On May 6 I was the speaker at the Saskatchewan Writers’ Guild’s Write After Lunch series, and entitled my talk “TARDIS: Time and Relative Dimensions in Stories.” This is more or less the text I spoke from, although as you'll see if you watch the archived video below and follow along, I didn't exactly deliver it word for word...
In the long-running British science fiction program Doctor Who, The Doctor, a centuries-old Time Lord, travels in the TARDIS (Time and Relative Dimensions in Space). Powered by a collapsing star, it is bigger on the inside than on the outside, and can journey anywhere in time and space, from the beginning of the universe to its end, to any ...
Here's my latest "Space-Time Continuum" column from Freelance, the newsletter of the Saskatchewan Writers Guild
Back at Weyburn Junior High I was once taken to task by a teacher for not remembering the name of the author of a book I liked. “If you don’t remember the author’s name,” he told me, “you’re just reading for escape.”
A few decades on, I recognize the glaring flaw in that statement: namely, what does remembering the author’s name have to do with the value of the book? Would War and Peace be any less a ...
I'm working toward self-publishing Star Song (as I mentioned in this week's book giveaway starting post), and today I spent some time playing with cover ideas. I've got two choices thus far, so I'm soliciting opinions. Which of the two covers below do you like best...and why?
Here's the one-paragraph description of the novel:
Kriss Lemarc is alone on a remote planet where he doesn't belong. The guardian who raised him in a backwoods village has been murdered. His parents died when he was a baby. His only link to them is a strange musical instrument that pulls his innermost feelings to the surface and pours them into the minds of his listeners. Kriss plans to take that instrument off-world and trace ...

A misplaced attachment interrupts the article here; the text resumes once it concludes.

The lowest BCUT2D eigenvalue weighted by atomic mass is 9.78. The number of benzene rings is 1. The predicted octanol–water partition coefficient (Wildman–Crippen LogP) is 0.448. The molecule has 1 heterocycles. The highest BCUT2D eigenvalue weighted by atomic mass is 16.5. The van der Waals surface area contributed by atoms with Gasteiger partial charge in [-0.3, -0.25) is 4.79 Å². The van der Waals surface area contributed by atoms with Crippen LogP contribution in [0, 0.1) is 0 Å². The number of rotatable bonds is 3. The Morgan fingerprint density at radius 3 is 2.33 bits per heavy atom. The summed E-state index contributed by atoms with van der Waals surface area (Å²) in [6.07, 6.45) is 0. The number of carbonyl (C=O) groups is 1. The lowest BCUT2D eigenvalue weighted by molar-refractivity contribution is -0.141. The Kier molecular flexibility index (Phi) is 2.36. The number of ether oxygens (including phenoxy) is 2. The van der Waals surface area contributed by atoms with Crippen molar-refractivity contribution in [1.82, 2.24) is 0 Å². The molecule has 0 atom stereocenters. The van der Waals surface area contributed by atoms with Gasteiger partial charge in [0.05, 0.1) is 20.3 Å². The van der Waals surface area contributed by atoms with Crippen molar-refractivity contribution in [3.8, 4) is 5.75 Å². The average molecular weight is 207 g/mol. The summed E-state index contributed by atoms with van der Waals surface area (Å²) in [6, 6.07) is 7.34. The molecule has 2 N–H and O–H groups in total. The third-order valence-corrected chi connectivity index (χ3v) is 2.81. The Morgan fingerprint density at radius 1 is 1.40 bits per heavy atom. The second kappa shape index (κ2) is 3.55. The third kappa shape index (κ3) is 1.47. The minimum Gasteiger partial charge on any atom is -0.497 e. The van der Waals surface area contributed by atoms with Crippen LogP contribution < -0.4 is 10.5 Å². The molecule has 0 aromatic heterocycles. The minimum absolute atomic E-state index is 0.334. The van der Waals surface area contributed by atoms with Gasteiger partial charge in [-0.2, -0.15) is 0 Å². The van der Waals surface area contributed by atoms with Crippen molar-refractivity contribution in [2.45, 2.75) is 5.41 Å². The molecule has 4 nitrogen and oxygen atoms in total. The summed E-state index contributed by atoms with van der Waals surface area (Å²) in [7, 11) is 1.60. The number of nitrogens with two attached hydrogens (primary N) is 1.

The winner of Week 4 of my great book giveaway was Melinda, who commented on my Edward Willett Facebook page
. Now it's on to Week 5!
Rules are the same: leave a comment below, or reply to one of my Facebook posts, or retweet one of my daily Tweets on the subject, and if your name is chosen next Saturday, you can choose any one of my published books from this list
and I'll send you a copy (provided I have one to spare, which I almost certainly do) free of charge. Just note that I'll also add your email address to my newsletter mailing list. (Don't worry, ...
Today, while writing the next installment of my regular SF/F-writing column "The Space-Time Continuum" for Freelance, the magazine of the Saskatchewan Writers' Guild, I realized I'd never posted the previous column online...and so here it is!
Over the years I’ve participated in a number of science fiction and fantasy writing workshops, to great effect: two of my published novels (Marseguro and Terra Insegura) and a published short story (“Waterlilies”) arose directly out of the Writing With Style workshops instructed by Robert J. Sawyer at the Banff Centre a few years ago.
Workshops have a long, honorable history in science fiction. As noted SF writer Bruce Sterling puts it, “People often ...